July 19 2024
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Mansfield: Level of collusion between police, politicians and media is ‘disturbing’

Mansfield: Level of collusion between police, politicians and media is ‘disturbing’

The human rights lawyer Michael Mansfield QC has attacked the ‘unspoken immunity’  enjoyed by the police and called the extent of corruption in the force ‘extremely serious’. Speaking to the Justice Gap, the barrister said the level of collusion between the political class, the police class and the media class that was revealed during the Leveson Inquiry was ‘disturbing’.

Meanwhile, a senior Tory has said that police officers should wear cameras and microphones to record all contact with the public, as reported in The Times today. David Davies, the former shadow home secretary has called for a Royal Commission following a ‘crisis of ethics’ within the police service. Senior officers accused of lying to force Cabinet minister Andrew Mitchell out of office are to face MPs today

‘There is a form of unspoken immunity that the police enjoy, but they are not the only organisation that enjoys it because there is the security services and others in government employment,’ Mansfield said. The human rights lawyer criticised politicians for not pushing change in our society: ‘They are only interested in power and many of them corrupted by power.’

People that lead the way and push change are families like the family of Stephen Lawrence, he said.

‘It’s been an inspiration for me to work alongside people who have been committed, who’ve never given up, right to this day who’ve actually brought about a form of accountability. These families are icons.’
Michael Mansfield

The ‘Plebgate’ row is the latest revelation in the press of police gross misconduct. Officers claimed that Andrew Mitchell called police ‘f**king plebs’ as they tried to stop him wheeling his bike through Downing Street’s gates.

According to the Independent Police Complaints Commission the conversation between Mitchell and the three police federations was misrepresented. The IPCC’s investigation concluded that the ‘none of the officers had a case to answer’.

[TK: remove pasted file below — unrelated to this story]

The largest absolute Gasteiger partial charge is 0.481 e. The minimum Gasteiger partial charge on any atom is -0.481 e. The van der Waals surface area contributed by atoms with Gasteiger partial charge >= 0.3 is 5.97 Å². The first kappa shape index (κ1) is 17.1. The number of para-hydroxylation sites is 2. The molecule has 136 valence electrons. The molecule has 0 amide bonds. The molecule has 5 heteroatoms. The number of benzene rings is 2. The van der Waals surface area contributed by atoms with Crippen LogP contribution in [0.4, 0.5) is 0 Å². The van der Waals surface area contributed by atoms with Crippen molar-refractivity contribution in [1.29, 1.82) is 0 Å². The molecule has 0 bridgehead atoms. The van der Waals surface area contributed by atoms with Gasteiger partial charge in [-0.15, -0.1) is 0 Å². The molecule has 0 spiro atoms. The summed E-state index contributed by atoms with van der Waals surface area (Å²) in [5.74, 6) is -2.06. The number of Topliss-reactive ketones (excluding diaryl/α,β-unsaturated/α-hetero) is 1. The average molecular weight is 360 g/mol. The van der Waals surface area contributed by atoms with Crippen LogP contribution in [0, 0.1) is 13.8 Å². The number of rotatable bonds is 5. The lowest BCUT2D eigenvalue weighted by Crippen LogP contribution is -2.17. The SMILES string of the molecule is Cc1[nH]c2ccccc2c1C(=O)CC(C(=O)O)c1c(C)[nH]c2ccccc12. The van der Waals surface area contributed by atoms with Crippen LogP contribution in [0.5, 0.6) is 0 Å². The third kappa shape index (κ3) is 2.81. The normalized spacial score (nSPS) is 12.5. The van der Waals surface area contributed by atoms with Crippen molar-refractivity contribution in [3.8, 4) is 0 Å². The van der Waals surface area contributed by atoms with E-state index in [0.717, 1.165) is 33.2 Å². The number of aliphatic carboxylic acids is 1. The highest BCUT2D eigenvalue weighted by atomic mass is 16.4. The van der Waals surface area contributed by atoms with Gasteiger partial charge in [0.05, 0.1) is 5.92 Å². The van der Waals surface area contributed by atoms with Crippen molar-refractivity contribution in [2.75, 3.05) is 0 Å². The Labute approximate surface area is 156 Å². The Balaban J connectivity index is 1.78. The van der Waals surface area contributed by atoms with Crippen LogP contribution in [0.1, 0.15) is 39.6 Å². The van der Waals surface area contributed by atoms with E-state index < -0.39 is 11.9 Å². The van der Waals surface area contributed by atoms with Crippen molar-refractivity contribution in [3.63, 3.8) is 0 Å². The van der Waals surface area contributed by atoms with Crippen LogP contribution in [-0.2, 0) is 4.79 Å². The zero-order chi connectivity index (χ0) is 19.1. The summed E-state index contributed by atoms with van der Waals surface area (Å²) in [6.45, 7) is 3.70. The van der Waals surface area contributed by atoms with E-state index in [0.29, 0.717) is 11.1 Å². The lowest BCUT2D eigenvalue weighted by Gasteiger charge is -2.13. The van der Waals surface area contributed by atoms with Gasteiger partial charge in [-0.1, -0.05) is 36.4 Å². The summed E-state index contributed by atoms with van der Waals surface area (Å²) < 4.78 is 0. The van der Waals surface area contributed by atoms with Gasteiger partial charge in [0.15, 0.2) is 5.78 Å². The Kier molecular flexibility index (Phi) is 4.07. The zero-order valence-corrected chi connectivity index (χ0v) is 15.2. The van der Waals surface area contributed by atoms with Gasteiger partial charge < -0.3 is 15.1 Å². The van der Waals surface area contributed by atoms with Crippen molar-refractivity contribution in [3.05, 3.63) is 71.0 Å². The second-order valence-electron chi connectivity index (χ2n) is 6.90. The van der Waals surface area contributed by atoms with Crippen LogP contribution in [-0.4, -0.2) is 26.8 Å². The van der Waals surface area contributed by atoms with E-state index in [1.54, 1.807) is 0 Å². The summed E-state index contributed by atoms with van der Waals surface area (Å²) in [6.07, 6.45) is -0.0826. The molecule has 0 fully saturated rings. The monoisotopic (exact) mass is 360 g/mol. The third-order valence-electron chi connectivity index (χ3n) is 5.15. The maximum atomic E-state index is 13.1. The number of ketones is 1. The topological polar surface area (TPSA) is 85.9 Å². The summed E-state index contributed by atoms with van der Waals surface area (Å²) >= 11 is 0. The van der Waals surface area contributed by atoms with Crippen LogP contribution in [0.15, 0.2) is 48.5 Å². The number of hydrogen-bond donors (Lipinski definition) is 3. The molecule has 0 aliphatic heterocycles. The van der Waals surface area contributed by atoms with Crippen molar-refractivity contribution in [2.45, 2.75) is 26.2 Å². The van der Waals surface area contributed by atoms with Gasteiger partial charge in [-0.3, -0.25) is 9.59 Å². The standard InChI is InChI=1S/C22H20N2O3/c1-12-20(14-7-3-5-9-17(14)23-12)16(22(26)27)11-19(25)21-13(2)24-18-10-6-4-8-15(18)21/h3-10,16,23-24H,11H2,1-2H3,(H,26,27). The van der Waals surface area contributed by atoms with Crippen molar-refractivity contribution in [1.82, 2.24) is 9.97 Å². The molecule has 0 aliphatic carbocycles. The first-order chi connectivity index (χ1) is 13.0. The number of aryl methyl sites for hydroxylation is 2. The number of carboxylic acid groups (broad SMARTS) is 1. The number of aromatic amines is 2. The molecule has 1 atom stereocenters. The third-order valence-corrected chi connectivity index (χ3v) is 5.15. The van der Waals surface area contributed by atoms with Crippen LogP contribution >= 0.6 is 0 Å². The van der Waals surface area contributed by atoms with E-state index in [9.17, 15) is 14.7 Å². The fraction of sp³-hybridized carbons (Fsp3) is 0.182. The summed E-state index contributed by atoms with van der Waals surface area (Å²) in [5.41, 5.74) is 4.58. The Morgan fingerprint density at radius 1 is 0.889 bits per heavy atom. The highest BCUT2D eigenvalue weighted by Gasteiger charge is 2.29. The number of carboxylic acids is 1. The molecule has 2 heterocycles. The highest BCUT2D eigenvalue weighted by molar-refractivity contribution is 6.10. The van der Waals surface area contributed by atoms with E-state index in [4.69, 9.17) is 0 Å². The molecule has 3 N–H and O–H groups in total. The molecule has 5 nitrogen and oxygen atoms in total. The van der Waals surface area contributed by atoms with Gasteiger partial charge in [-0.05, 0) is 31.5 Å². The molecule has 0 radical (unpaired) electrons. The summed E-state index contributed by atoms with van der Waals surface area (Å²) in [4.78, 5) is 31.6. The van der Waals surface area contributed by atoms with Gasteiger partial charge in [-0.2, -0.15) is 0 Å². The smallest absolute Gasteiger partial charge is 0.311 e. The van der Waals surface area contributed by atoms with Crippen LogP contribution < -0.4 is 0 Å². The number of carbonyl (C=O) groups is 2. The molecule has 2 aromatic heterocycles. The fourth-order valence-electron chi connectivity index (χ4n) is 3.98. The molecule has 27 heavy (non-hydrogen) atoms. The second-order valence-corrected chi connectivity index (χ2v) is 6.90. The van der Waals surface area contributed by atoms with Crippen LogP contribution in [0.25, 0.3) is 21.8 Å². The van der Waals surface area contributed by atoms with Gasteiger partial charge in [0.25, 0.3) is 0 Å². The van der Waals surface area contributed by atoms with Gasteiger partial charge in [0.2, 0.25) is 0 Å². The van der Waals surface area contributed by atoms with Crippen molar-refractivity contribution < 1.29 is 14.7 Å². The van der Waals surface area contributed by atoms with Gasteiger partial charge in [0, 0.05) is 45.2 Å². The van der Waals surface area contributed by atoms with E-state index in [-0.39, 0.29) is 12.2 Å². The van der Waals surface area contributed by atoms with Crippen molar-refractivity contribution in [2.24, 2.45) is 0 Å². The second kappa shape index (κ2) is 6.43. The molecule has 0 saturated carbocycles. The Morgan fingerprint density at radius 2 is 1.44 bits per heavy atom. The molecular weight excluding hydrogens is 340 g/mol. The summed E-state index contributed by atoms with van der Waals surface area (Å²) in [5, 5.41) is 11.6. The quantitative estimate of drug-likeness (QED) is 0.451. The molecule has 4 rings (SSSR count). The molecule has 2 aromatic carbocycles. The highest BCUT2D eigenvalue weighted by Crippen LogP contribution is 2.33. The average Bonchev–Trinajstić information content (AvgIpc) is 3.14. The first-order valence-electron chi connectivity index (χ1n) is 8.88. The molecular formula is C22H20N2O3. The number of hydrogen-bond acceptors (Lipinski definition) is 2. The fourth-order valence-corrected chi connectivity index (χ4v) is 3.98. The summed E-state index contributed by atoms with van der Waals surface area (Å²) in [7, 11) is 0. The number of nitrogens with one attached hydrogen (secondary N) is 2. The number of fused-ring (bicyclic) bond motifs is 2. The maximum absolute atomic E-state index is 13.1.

The Shadow Home Secretary, Yvette Cooper told the Telegraph that the ‘plebgate’ row shows that police shouldn’t be allowed to investigate themselves: ‘We need a powerful and independent Police Standards Authority to replace the IPCC.’

Speaking on his weekly phone-in show on LBC radio, Deputy Prime Minister, Nick Clegg sympathised with the ex chief whip – ‘it is perfectly legitimate for Andrew Mitchell to feel pretty sore’.

Clegg said: ‘I don’t think anybody wants – I am sure Andrew Mitchell doesn’t want – this to descend into some sort of long-standing slanging match between politicians and the police. That is a bad state of affairs. But I have to say to you on the facts of the case as revealed by the report from the Independent Police Complaints Commission it seems to be pretty clear that those three representatives of the Police Federation who went in to see Andrew Mitchell had every intention not to listen to what he said and every intention to go out and condemn him. Basic fairness says that is not right and it is correct that the IPCC has revealed that.’

‘The IPCC report doesn’t pull its punches. It says there are serious question marks about their honesty and their integrity. Of course it is not a good thing that it has become some ongoing slanging match between politicians and the police.’
Nick Clegg

When ‘something goes wrong’, Clegg continued, ‘natural justice dictates that people should be held to account’. ‘And something clearly went wrong when these fed representatives went into Andrew Mitchell’s office with one intention in mind, which was basically to go out and tell the worlds press that he needed to resign,’ he said.











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